Edit: Have to add this great little video from the late David Graeber. It covers one of the points and graphs Kelton has made in her lectures. I’ll be reviewing Graeber’s book on debt sometime soon.

Comments as I was reading:
There was a good point made about government fiscal policy. Essentially, most sovereign governments already utilise MMT for the stuff they want to spend money on. They use the “debt is bad” or “household budget” argument to justify doing the stuff they don’t want to do.

So as Richard Denniss pointed out in his book (and elsewhere), governments always seem to have money for their policies but not for anything the public wants.

Or put another way: government money is political. There is always enough money for anything we’d like to see happen, just politicians who don’t want to do that (and are ideologically opposed to it). People in poverty is a choice a politician has made. People dying from lack of healthcare or hospital resourcing is a choice a politician has made.

I like the description of MMT being how a fiat currency operates while most behave like we still have a gold standard.

Criticism:
MMT has some good ideas about unemployment being used to control inflation, despite that being supposition and at the expense of the most vulnerable in society. But, the jobs guarantee doesn’t really address unemployment or social security so much as offer potentially offer “make work” or “bullshit jobs”. She doesn’t go into a lot of detail in the book (papers are listed though) what the jobs program would entail.

Another point is that MMT is still looking to grow the economy. Higher consumption is still the goal. So it is still firmly in the camp of “capitalism: yay!!” Reform rather than change. Which means it is not addressing the problems raised in The Divide and finite resources.

Kelton does have a USA centric argument. MMT is argued as being awesome and able to solve lots of problems. Except not all countries have fiat currencies.

View all my reviews

Book review: The Entrepreneurial State by Mariana Mazzucato

The Entrepreneurial State: Debunking Public vs. Private Sector MythsThe Entrepreneurial State: Debunking Public vs. Private Sector Myths by Mariana Mazzucato

My rating: 5 of 5 stars

Government: We invented this.
Private company: Can we have it?
G: Sure. Just remember to pay you taxes.
P: Lol, our what?

The Entrepreneurial State is Mariana Mazzucato’s detailed effort to debunk some of the often claimed myths about government’s role in innovation. Her argument is that it is the public sector, not the private sector, that is often the innovators, risk-takers, and entrepreneurs in the economy. And because ideology has pushed for the state/government’s role to be smaller, we run the risk of not having the next generation of innovations/technologies.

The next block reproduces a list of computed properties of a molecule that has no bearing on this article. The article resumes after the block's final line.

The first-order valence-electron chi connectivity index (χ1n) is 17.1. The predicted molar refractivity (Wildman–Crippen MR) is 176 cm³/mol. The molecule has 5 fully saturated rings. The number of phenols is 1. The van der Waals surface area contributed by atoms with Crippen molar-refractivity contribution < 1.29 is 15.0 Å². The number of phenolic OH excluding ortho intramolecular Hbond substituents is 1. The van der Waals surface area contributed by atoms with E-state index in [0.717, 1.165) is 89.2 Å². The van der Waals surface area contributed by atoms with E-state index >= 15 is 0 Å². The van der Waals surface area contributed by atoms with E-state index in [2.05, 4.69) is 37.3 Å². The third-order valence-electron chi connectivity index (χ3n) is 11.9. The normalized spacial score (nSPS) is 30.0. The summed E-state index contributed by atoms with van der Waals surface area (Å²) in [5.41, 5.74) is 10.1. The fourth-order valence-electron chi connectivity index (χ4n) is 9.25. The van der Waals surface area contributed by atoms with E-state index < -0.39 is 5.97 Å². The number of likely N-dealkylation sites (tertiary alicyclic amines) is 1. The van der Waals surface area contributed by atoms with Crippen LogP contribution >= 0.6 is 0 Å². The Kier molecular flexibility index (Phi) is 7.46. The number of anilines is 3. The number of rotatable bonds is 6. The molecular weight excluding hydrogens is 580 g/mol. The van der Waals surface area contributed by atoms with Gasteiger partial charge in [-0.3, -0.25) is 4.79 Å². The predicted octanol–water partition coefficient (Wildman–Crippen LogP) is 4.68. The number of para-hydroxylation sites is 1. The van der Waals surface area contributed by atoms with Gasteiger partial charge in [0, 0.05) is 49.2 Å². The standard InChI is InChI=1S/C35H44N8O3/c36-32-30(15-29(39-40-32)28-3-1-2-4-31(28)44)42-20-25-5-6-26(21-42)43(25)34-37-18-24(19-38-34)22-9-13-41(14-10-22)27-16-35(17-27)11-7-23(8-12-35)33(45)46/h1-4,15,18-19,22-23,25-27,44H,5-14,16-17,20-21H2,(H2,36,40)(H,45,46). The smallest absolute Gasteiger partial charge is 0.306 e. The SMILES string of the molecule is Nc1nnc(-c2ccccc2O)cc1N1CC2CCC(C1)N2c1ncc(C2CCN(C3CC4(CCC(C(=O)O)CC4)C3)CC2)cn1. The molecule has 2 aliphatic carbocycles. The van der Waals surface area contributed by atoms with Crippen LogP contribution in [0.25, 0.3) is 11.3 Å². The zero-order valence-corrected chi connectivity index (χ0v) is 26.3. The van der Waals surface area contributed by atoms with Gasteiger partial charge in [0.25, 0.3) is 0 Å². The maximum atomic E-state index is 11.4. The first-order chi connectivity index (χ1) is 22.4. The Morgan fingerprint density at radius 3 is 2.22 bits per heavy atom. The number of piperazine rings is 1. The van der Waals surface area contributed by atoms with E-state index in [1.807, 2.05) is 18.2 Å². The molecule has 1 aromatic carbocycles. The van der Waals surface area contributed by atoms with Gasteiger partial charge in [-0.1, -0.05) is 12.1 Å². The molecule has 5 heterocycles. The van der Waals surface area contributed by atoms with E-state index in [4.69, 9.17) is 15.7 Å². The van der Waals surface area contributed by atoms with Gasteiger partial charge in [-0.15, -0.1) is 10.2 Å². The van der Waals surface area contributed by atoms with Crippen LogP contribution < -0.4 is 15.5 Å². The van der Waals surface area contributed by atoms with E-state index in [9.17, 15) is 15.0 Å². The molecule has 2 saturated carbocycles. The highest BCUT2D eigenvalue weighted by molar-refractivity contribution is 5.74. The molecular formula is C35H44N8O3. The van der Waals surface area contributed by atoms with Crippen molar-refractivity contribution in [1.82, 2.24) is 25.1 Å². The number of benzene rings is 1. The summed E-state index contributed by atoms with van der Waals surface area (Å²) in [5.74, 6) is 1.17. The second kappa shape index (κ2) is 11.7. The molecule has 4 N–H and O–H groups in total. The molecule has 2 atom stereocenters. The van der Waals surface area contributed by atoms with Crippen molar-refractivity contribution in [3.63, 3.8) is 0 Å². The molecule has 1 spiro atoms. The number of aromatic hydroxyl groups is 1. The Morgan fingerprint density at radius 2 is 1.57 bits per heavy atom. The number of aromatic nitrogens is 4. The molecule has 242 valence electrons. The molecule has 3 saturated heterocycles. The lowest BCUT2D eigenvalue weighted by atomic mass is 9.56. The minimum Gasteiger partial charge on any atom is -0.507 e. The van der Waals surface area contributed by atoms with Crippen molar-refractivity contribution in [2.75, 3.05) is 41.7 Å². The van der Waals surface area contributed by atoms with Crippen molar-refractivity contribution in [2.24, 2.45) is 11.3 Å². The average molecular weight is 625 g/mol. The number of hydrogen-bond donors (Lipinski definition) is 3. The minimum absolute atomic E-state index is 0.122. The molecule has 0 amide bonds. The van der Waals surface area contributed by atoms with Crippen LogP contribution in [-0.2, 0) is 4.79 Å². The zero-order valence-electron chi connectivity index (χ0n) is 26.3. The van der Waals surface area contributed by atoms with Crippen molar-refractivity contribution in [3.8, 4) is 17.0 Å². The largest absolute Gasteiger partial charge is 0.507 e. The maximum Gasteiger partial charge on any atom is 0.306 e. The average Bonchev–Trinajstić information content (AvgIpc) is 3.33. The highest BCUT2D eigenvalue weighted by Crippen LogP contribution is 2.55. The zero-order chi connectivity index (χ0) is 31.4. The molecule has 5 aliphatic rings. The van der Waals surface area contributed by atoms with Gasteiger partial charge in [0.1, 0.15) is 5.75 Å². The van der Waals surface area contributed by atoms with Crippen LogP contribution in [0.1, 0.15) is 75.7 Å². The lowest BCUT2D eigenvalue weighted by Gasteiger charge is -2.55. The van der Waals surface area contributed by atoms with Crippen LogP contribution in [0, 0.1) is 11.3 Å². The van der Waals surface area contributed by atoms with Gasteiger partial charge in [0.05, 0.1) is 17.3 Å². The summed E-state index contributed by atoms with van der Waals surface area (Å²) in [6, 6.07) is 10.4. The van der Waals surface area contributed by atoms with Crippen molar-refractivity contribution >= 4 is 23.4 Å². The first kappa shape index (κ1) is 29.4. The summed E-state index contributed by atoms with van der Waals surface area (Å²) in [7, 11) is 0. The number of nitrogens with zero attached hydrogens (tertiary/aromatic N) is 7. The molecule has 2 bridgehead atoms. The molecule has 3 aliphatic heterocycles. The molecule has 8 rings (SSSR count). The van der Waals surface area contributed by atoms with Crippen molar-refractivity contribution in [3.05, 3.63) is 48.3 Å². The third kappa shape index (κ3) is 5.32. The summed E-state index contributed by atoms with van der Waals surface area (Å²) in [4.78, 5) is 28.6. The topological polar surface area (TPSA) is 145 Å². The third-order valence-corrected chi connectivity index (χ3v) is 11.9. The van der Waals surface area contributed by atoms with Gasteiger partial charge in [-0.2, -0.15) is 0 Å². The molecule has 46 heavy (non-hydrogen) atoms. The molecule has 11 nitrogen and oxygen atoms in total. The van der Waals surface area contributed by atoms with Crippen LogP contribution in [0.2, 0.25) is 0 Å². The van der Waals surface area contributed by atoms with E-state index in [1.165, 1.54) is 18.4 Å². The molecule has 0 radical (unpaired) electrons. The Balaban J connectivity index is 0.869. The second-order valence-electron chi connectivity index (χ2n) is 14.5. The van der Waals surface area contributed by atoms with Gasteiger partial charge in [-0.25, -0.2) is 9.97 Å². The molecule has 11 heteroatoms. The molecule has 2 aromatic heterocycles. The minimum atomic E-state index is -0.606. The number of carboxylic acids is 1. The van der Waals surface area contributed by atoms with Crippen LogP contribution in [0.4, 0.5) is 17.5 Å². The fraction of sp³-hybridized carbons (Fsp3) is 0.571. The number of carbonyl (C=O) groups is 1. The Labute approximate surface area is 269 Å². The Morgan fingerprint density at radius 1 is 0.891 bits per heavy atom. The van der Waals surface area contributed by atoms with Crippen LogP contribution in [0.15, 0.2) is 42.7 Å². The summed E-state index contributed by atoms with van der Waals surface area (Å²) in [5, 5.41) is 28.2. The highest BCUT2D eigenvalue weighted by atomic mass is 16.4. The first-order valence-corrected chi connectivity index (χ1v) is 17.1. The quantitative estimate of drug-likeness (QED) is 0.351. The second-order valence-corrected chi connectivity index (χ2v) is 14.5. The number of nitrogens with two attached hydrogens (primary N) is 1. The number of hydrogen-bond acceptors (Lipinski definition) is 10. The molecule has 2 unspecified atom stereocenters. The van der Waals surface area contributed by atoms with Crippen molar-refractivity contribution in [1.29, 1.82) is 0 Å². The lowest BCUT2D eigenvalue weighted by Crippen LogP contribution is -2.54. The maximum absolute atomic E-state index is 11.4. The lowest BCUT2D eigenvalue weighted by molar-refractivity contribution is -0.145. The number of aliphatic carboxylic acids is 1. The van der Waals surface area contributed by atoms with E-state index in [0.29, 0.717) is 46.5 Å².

I recently read Mariana’s The Value of Everything and wanted to read this earlier work. Similar to her arguments about how we measure the economy, Mariana’s arguments about innovation are well made, have plenty of references, piles of evidence, some great examples, and leave you with the head-scratching amazement that we need this book.

I’m sure that anyone who has worked in the public or private sector would read some of the examples in this book and be immediately reminded of some from their own field. Whether it be the government contract their company was gifted, or the publicly funded research that is commercialised, or the public infrastructure support given for that new project, we can probably all think of examples where entire industries or technologies wouldn’t have happened without governments taking the first step.

So how is it that myths (listed below) about the economy and who the entrepreneurs are persist?

Myths about Drivers of Innovation and Ineffective Innovation Policy
Myth 1: Innovation is about (private) R&D
Myth 2: Small (government) is beautiful
Myth 3: Venture capital is risk-loving
Myth 4: We live in a knowledge economy—just look at all the patents!
Myth 5: Europe’s problem is all about commercialization
Myth 6: Business investment requires ‘less tax and red tape’

There is only so much ideology that can stand in the way of reality. Unfortunately, I suspect that there is plenty of ideology floating around like an iceberg during a maiden voyage.*

An excellent book that is well worth reading.